I have heard so many great things about Wicked. Named by the Independent on Sunday in 2008 as ‘the West End’s most successful new musical’. It seems this production can do no wrong; in fact I still can’t believe it took me this long to see it. I have sung various songs from the show, ‘One Short Day’ in particular brings back wonderful memories of the BACK TO BROADWAY show we did annually at University. And I am still in no doubt that Stephen Schwartz’s music is by far the best thing about this production. With driving melodies, addictive rhythms and hummable harmonies, there is nothing not to like.
From the outside the Apollo Victoria Theatre is hostile and industrial looking, strange compared to Billy Elliot’s lively facade (the other big theatre in this area). The art deco cum gothic interior however quite suits the witchy tale of Wicked. My clever date managed to buy brilliant tickets relatively cheaply: £30 for Stalls is a good deal. Here is a tip – always phone up the theatre to get the best deals... I often ask for front row Stalls, restricted view, as I know these are a fraction of the price but thrillingly close to the action.
Wicked is based on Gregory Maguire’s acclaimed 1995 novel, Wicked: The Life and Times of the Wicked Witch of the West, re-imagining the land of Oz, and creating a parallel universe to the familiar story written by L. Frank Baum and first published as The Wonderful Wizard of Oz in 1900. It is a story of an outsider, and of difference, and most importantly it offers an explanation to some of Baum’s unanswered questions from his fairytale book.
The set glows in green splendour, and the large dragon at the top of the stage certainly sparked excitement among the audience. The chorus and monkeys (!) flood onto the stage and the whole theatre comes alive. We meet Glinda (Louise Dearman) and Elphaba (Rachel Tucker) the two students desperate to study Sorcery; it seems Elphaba has a bit more natural talent. They couldn’t be more different, in looks and personality, and they instantly loathe each other. An unlikely turn of events brings them closer together and eventually to be the best of friends. I have to say I found the character of Glinda a little annoying but that is the part rather than the actress so can’t blame Dearman. Rachel Tucker was fun to watch as the green Elephaba, and I was amused to find out that she has previously played the role of Dorothy in a production of The Wizard of Oz in Belfast. I found her performance got better as the night went on, initially her voice was a little weak.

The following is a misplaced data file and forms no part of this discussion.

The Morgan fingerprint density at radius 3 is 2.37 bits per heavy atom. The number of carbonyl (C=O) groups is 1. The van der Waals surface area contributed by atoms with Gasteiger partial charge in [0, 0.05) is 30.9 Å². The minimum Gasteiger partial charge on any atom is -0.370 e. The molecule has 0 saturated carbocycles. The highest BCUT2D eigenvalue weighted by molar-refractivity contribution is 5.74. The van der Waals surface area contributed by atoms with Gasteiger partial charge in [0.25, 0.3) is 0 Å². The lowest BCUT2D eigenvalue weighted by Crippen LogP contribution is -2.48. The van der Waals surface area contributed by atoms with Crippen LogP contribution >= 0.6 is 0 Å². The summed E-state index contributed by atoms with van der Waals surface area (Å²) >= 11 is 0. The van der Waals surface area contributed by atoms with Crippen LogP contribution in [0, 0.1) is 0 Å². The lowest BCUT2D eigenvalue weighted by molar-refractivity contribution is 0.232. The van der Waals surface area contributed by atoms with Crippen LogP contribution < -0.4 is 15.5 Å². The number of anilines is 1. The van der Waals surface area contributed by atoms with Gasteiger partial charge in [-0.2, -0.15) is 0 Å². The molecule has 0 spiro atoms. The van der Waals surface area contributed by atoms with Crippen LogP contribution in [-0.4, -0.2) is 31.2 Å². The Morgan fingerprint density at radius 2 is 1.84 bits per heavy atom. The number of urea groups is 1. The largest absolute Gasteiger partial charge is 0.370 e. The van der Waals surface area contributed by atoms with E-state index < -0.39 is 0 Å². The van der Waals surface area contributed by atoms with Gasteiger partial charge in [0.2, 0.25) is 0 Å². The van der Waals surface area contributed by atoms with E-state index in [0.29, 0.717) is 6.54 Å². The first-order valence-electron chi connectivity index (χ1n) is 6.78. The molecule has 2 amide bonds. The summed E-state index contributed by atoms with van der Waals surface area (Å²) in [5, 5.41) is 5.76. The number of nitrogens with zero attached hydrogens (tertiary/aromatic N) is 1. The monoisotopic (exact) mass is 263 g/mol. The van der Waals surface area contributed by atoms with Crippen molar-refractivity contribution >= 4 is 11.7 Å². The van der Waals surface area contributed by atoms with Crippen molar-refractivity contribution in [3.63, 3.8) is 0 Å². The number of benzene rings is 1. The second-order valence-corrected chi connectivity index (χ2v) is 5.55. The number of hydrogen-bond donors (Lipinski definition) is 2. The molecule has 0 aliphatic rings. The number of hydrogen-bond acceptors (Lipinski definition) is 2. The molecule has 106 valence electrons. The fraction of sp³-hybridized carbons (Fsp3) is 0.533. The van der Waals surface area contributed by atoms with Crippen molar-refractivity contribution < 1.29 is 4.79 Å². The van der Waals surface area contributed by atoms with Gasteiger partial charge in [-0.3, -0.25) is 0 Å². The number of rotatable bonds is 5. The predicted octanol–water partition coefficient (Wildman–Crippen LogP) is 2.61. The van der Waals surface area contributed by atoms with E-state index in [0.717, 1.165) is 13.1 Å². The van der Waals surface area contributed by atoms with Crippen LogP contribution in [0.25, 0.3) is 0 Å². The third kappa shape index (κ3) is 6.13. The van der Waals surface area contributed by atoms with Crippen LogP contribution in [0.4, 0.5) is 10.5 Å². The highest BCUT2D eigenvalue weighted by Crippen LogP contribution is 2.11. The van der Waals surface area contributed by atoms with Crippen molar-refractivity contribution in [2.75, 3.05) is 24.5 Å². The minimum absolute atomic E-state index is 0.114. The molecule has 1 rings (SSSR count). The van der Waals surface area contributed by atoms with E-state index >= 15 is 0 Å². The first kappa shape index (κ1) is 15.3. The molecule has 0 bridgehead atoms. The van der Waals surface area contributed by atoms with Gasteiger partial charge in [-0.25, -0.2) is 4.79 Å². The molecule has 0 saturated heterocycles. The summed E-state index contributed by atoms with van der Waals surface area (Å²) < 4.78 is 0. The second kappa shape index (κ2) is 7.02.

The current celeb in Wicked is the angelic looking Lee Mead, winner of Andrew Lloyd Webber’s Joseph TV programme. He seems to have made his way through most of the leading West End musicals, so it’s no surprise to find him now in Wicked. He is sweet as the fairytale prince, and definitely looks the part with his dark curly locks. I enjoyed the performance too from Clive Carter as the Wonderful Wizard of Oz, he is a brilliant actor who I have previously seen as Bob in Priscilla Queen of the Desert.
I expected more from the performers in Wicked, but I can’t fault the show itself. I love all the clever connections with The Wizard of Oz, the way it explains everything, from the flying houses to the shortcomings of the Scarecrow, Tin man and Lion. This is a unique fairytale with a twist, and while you are sprinkled with bubbles, confetti and lights, the underlying message too is worth hearing.
Book tickets here.